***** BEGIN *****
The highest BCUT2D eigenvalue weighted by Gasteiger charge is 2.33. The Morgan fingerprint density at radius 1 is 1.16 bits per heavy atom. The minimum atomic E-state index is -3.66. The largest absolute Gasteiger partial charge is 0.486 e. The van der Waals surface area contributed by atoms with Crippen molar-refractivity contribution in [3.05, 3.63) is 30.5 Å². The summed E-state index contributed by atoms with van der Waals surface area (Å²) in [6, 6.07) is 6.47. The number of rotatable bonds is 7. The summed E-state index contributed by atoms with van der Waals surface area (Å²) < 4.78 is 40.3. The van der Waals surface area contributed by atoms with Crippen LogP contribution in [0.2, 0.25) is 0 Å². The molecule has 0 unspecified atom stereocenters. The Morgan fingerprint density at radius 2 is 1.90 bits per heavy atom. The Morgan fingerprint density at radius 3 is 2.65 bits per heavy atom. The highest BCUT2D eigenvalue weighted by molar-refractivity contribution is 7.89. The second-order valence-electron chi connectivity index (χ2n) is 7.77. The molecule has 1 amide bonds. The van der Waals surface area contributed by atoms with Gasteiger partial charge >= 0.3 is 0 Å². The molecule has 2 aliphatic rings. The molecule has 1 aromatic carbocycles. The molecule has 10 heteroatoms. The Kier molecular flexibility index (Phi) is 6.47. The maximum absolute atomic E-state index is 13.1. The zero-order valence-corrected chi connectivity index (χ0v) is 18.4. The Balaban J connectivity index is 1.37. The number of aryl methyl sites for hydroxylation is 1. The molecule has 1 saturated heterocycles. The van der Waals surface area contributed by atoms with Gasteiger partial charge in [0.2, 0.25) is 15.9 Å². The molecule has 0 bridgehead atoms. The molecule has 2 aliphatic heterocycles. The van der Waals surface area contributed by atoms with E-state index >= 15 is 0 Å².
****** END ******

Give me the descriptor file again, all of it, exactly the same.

The highest BCUT2D eigenvalue weighted by Gasteiger charge is 2.33. The Morgan fingerprint density at radius 1 is 1.16 bits per heavy atom. The minimum atomic E-state index is -3.66. The largest absolute Gasteiger partial charge is 0.486 e. The van der Waals surface area contributed by atoms with Crippen molar-refractivity contribution in [3.05, 3.63) is 30.5 Å². The summed E-state index contributed by atoms with van der Waals surface area (Å²) in [6, 6.07) is 6.47. The number of rotatable bonds is 7. The summed E-state index contributed by atoms with van der Waals surface area (Å²) < 4.78 is 40.3. The van der Waals surface area contributed by atoms with Crippen LogP contribution in [0.2, 0.25) is 0 Å². The molecule has 0 unspecified atom stereocenters. The Morgan fingerprint density at radius 2 is 1.90 bits per heavy atom. The Morgan fingerprint density at radius 3 is 2.65 bits per heavy atom. The highest BCUT2D eigenvalue weighted by molar-refractivity contribution is 7.89. The second-order valence-electron chi connectivity index (χ2n) is 7.77. The molecule has 1 amide bonds. The van der Waals surface area contributed by atoms with Gasteiger partial charge >= 0.3 is 0 Å². The molecule has 2 aliphatic rings. The molecule has 1 aromatic carbocycles. The molecule has 10 heteroatoms. The Kier molecular flexibility index (Phi) is 6.47. The maximum absolute atomic E-state index is 13.1. The zero-order valence-corrected chi connectivity index (χ0v) is 18.4. The Balaban J connectivity index is 1.37. The number of aryl methyl sites for hydroxylation is 1. The molecule has 1 saturated heterocycles. The van der Waals surface area contributed by atoms with Gasteiger partial charge in [0.2, 0.25) is 15.9 Å². The molecule has 0 bridgehead atoms. The molecule has 2 aliphatic heterocycles. The van der Waals surface area contributed by atoms with E-state index >= 15 is 0 Å².